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Robert Norton, Valuations analyst at Ascend by Cirium
The oil price collapse in 2014/15 saw the offshore oil and gas helicopter support sector face an unprecedented downturn which it has struggled to recover from. After some challenging years optimism had begun to return in early 2020 prior to COVID-19, however the impact of the pandemic on global oil demand seemingly ground any resurgence to a halt. With oil prices now around $100 a barrel and gas prices at an all-time high is there now potential for the sector to grow again?
Somewhat unsurprisingly the trends for helicopter support in this sector are closely tied to oil prices. The chart below shows the in-service and stored western built offshore helicopter fleet against oil prices over the last 3 decades.
As prices started to rise in the early 2010’s the sector grew significantly and by the time the oil price started to fall in 2014 there was a large helicopter fleet in offshore oil and gas operations. The dramatic fall in the oil price caused offshore operations to be reduced and suddenly the sector was faced with a significant surplus of capacity. As the chart shows the total fleet fell significantly after 2014. Storage rates went up to nearly 20% during this period. Somewhat inevitably Ascend by Cirium observed a downturn in the values of the key helicopter types with a significant exposure to supporting this sector, such as the Sikorsky S-92.
The bankruptcies, consolidations and the evolution of the structure of the sector which followed had seen the industry become leaner and more appropriately resourced to allow for a potential recovery pre-Covid.
Two years on from the start of the pandemic, with the world trying to get back on its feet, oil prices had started to trend upwards, even prior to the Ukraine crisis.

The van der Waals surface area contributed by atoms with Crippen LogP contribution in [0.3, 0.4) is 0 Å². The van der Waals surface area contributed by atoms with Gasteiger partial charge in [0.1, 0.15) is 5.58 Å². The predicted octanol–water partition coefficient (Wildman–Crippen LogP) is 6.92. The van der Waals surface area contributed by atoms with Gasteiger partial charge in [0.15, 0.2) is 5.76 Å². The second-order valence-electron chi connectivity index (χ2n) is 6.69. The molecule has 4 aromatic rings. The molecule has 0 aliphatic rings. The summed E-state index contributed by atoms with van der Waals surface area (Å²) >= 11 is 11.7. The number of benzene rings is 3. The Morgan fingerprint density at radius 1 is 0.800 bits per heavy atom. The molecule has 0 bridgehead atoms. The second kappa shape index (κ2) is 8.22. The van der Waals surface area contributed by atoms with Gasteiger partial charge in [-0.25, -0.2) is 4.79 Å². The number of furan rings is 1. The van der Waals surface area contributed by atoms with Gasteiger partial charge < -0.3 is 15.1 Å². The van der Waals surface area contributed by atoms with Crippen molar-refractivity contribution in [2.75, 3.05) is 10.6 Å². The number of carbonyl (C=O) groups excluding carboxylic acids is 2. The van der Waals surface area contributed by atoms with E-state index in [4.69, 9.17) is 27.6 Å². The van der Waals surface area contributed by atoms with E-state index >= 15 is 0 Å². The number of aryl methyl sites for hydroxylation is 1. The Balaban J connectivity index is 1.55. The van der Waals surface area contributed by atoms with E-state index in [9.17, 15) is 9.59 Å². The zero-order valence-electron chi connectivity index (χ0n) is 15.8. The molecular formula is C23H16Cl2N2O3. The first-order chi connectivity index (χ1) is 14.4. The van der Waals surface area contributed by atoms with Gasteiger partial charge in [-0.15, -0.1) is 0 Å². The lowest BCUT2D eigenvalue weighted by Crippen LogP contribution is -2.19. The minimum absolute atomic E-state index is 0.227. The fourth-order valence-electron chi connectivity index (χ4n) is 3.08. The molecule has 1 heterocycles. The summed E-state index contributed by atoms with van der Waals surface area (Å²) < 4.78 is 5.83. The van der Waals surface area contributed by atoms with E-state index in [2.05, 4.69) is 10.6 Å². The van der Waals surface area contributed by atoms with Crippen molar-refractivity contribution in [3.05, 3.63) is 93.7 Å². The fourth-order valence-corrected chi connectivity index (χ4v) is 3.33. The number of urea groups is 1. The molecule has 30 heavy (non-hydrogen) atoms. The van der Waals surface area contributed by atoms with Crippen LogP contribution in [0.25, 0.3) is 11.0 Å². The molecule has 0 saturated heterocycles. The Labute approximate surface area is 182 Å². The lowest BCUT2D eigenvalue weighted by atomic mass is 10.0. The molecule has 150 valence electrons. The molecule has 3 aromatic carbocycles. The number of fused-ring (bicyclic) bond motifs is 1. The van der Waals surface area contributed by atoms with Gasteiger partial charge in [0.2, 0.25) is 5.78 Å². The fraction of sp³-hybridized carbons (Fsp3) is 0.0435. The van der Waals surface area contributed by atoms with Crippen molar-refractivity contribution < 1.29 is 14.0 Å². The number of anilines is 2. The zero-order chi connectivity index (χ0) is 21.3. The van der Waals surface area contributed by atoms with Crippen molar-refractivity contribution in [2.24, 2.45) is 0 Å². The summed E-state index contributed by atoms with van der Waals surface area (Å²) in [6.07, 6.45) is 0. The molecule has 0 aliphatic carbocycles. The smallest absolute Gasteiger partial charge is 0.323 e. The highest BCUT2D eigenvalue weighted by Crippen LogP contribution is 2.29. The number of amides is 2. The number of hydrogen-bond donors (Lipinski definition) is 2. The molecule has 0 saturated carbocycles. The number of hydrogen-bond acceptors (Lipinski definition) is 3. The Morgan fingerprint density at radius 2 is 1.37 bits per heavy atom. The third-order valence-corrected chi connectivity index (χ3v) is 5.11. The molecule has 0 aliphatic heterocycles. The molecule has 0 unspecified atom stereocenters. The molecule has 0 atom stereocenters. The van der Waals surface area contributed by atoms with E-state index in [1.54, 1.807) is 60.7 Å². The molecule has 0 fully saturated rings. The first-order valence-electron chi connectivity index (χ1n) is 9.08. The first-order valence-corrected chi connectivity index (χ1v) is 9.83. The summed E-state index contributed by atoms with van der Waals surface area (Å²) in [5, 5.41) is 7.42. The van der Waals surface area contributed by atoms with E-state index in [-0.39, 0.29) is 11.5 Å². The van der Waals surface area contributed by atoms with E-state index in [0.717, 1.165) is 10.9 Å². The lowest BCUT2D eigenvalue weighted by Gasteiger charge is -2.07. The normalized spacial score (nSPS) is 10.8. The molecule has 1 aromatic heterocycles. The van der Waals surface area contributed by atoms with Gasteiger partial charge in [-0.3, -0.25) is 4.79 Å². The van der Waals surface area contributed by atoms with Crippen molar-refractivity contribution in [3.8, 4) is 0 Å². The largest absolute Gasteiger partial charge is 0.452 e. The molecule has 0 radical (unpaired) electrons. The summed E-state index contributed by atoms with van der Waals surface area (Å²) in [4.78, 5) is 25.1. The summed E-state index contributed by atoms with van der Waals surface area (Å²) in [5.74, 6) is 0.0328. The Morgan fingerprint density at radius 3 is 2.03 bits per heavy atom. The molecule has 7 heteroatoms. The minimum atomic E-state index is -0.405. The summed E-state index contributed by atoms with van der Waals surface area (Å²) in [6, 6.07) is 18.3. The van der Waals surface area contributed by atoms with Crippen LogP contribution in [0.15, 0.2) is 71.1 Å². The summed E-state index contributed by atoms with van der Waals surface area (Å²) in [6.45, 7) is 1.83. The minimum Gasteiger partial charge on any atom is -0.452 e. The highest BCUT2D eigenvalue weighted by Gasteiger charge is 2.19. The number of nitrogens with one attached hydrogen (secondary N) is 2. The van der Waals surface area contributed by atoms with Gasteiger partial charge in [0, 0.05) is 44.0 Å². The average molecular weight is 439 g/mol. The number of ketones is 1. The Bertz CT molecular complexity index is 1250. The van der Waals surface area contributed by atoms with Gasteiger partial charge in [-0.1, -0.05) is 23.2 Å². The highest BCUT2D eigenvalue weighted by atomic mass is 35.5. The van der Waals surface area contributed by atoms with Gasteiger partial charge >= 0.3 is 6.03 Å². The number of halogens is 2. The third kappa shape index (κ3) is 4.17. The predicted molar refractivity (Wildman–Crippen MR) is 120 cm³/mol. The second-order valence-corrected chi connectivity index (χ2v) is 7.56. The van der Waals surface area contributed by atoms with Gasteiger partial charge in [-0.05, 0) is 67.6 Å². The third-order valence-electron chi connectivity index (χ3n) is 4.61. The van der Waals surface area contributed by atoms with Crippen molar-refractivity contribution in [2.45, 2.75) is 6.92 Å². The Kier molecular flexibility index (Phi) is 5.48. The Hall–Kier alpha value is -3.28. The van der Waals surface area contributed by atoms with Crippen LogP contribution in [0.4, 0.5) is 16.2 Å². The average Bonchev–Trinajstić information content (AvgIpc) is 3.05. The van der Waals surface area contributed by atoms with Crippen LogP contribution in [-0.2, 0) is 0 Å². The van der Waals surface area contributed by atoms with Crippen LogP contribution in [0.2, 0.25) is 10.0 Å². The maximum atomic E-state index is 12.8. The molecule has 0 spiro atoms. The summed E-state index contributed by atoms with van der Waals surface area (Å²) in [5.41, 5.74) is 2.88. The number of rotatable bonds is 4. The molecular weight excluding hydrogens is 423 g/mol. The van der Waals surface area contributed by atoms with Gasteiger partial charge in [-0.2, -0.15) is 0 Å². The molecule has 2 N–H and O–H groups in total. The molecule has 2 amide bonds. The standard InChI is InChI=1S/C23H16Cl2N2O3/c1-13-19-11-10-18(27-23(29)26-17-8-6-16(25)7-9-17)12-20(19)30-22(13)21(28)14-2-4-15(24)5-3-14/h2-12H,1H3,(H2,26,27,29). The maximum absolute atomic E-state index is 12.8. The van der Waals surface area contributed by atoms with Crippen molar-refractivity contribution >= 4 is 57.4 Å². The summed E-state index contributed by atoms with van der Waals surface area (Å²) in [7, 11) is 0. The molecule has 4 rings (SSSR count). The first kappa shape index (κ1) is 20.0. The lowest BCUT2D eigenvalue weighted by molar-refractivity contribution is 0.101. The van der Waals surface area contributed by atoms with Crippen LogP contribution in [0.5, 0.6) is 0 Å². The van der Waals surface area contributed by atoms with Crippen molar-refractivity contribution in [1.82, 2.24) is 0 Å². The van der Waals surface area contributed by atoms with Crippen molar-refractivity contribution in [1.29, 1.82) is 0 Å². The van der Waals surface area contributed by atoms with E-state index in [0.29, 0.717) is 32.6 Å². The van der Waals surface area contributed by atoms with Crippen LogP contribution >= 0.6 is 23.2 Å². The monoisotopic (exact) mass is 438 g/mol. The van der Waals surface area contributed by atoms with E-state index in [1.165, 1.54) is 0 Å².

New opportunities for the industry could be driven by the higher oil price. In addition, higher demand for oil post-Covid, plugging the supply gap that may occur due to the current sanctions on Russia and moves away from non-domestic supply sources (which can be subject to geopolitical disruption) could provide a growth opportunity for the sector.
The current energy crisis is however leading to increased focus on the adoption of greener sources sooner, which is likely to have a significant impact on the offshore helicopter support sector. That said, while the move away from fossil fuels is perhaps inevitable, the current situation has highlighted that even with the greatest motivation reliance on non-renewable energy cannot be stopped quickly.
At least for the short to medium term, while the world is in recovery mode and still on the path away from fossil fuels, there are likely to be significant opportunities for helicopter support in offshore energy. This could facilitate more structured transition, including increased support for renewable offshore energy initiatives such as wind power, than was experienced by the sharp shock that occurred in the mid-2010’s. Whether this potential uplift for the offshore oil and gas helicopter support sector will be seen as a ‘last hurrah’ rather than a long-term sustained recovery will have to be seen in the years to come.
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